What did we learn from the Monaco GP?


Well, we learned (as if we didn’t know before) that the round the houses event at Monaco is quite frankly, quite silly. Today’s F1 cars that can top 330 kph and a circuit with walls all the way round does not make any sense. With all the incredible regulations regarding run-off areas if nothing else, Monaco would not get an F1 license.

The race began in the rain with all the cars on full wets for the initial laps (seven of them) behind the safety car. After the green light, Ricciardo streaked away leaving the Mercedes duo of Rosberg and Hamilton in his wake.

Rosberg was holding Hamilton up and when he did get through he chased after Ricciardo, but despite some clever tyre choices by Mercedes, Red Bull and Ricciardo had him covered – until the fateful final tyre change.

“Running around like headless chooks!” Daniel Ricciardo (Red Bull) will never forget his Aussie roots when describing the chaos when he came into the pits for new rubber and the team had the wrong tyres ready and had to scurry back into the garage. In one fell swoop losing the race for their driver. Ricciardo lamented angrily afterwards, “Two races in a row, two races in a row (referring to his lost win in Spain with wrong strategy from the pit wall). “That’s all I can say. We were quick in the wet, we had a comfortable lead.” Ricciardo’s day will come, but that was one day that slipped away.

With most of the interest being the see-saw battle between Ricciardo and Hamilton, the rest of the field did not get the TV coverage they deserved, but stand-outs were Perez in the Force India to gain the last podium and Alonso who dragged his unwilling McLaren into fifth, which was four places better than Button, his team mate.

Ferrari did not have the race they wanted with Raikkonen driving over his own front wing after understeering into the fence and retiring, and Vettel still running but unable to catch Perez.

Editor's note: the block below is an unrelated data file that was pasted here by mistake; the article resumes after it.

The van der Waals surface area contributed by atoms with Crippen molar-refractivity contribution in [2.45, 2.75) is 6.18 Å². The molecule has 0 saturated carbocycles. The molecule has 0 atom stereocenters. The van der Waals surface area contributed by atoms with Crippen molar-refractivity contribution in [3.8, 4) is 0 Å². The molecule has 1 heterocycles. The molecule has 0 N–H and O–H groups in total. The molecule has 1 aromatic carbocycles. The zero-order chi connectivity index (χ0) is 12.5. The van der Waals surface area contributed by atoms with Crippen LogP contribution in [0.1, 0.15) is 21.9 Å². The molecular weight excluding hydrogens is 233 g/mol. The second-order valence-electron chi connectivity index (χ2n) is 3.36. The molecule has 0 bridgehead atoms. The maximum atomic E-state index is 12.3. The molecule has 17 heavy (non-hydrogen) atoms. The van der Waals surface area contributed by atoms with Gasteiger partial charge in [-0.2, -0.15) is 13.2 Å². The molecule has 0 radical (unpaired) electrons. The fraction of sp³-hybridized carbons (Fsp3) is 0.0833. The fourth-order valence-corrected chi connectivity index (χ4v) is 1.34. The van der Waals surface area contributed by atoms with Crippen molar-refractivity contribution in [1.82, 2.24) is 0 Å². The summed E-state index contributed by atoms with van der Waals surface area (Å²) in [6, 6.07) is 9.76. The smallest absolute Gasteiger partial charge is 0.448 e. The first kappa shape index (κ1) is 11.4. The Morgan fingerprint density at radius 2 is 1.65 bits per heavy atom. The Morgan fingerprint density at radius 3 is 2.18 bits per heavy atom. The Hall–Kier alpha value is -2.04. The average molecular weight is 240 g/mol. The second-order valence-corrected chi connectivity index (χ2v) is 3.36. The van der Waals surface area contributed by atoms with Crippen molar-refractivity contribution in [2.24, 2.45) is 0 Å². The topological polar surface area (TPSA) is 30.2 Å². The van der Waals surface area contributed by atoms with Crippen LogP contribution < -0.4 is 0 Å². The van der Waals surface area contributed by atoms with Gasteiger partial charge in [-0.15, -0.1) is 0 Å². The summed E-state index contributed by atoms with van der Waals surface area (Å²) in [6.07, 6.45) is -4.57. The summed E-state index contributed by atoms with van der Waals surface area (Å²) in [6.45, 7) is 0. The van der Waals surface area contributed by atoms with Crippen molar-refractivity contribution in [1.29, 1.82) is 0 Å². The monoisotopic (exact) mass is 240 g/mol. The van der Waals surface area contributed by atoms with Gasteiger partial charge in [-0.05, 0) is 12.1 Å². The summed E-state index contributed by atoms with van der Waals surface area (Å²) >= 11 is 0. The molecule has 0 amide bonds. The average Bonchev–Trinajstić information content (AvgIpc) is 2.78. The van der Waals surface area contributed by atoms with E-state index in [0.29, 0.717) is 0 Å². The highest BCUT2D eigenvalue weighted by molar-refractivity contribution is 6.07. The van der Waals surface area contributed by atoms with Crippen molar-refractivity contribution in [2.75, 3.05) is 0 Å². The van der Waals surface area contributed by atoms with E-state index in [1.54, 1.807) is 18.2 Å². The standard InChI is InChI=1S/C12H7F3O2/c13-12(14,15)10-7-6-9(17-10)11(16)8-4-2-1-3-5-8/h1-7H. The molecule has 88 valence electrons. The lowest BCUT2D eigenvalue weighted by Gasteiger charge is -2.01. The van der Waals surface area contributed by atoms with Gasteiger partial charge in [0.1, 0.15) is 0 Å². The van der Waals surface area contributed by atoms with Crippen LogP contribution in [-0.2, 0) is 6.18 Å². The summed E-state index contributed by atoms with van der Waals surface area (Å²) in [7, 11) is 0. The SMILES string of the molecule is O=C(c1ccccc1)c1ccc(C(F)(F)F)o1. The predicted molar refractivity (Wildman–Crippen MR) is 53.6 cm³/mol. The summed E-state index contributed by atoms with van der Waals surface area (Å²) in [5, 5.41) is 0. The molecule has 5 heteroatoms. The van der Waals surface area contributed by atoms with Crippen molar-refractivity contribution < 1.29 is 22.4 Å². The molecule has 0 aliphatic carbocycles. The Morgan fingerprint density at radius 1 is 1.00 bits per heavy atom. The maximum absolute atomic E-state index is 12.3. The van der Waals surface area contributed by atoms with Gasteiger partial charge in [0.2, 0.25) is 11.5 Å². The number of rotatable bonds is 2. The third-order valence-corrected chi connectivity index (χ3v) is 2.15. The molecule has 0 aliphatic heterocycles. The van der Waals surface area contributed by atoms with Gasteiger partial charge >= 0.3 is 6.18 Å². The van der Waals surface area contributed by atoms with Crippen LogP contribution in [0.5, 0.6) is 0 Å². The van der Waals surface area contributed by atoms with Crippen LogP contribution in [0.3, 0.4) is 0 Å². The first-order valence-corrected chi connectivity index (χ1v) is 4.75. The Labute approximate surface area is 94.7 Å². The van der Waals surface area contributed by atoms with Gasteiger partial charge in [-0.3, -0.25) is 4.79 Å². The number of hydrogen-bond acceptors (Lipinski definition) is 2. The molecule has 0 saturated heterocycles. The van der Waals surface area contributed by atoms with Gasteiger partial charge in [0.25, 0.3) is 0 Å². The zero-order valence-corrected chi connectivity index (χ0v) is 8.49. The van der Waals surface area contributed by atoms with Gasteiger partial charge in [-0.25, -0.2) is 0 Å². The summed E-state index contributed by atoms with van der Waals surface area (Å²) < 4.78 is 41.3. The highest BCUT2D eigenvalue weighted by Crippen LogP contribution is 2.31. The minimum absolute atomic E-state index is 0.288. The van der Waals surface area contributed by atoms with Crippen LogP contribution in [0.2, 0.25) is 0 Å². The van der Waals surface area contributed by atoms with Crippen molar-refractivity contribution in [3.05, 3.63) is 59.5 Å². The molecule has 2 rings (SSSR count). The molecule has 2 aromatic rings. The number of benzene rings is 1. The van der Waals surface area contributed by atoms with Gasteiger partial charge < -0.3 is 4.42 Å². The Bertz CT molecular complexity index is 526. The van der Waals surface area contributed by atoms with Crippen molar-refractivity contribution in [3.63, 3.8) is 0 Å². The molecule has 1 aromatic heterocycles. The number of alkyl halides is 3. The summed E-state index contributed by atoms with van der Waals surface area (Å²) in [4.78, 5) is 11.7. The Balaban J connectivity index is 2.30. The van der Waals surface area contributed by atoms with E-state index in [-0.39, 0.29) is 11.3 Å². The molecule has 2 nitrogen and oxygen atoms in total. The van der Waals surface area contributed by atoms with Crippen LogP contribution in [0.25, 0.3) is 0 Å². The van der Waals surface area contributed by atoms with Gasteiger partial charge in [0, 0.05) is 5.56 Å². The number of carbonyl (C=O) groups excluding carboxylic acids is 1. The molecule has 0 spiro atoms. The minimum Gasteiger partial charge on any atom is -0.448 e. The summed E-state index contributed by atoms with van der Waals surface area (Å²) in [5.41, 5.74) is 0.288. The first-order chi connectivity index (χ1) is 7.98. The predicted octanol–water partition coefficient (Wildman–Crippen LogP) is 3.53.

Hulkenberg (Force India) expressed the hope before the race, that he might actually get to see a checkered flag. That he did, but it was noticed that he was three places behind team mate Perez. Hulkenberg was the coming man a few years ago. It would now appear that rather than coming, he is going.

Rosberg in the second Mercedes showed he does not have webbed feet and turned in a lack-luster performance. Another race like that and the three pointed star will be pointing Nico towards the great outdoors, and a driver running from headless chooks could take his seat.
A meritorious drive for Carlos Sainz in the Toro Rosso. As opposed to his team mate, he did not decide to move the fences all by himself and was rewarded with an eighth position.

Race results:
Hamilton Mercedes
Ricciardo Red Bull
Perez Force India
Vettel Ferrari
Alonso McLaren
Hulkenberg Force India
Rosberg Mercedes
Sainz Toro Rosso
Button McLaren
Massa Williams

There are old drivers and there are bold drivers – but there are no old bold drivers! This adage was again proven to be correct as the new young bold drivers took it in turn to attack the unforgiving fences at Monaco.

The ‘dishonor’ list:
Jolyon Palmer
Max Verstappen
Daniil Kvyat
Felipe Nasr
Marcus Ericsson
Kevin Magnussen

Remember the adage, “Age, experience and animal cunning beats youth and enthusiasm any day!”

Finally, motor racing has been able to stand on its own feet for many years. It does not need the Justin Biebers of this world and other so-called celebrities. I would much rather have Martin Brundle interviewing some engineers and designers than the rather desperate interviews he has been doing lately. In fact, Martin Brundle is better in the commentary box. Forget the grid walk.
The next meeting is in Canada with the telecast starting 1 a.m. Thai time.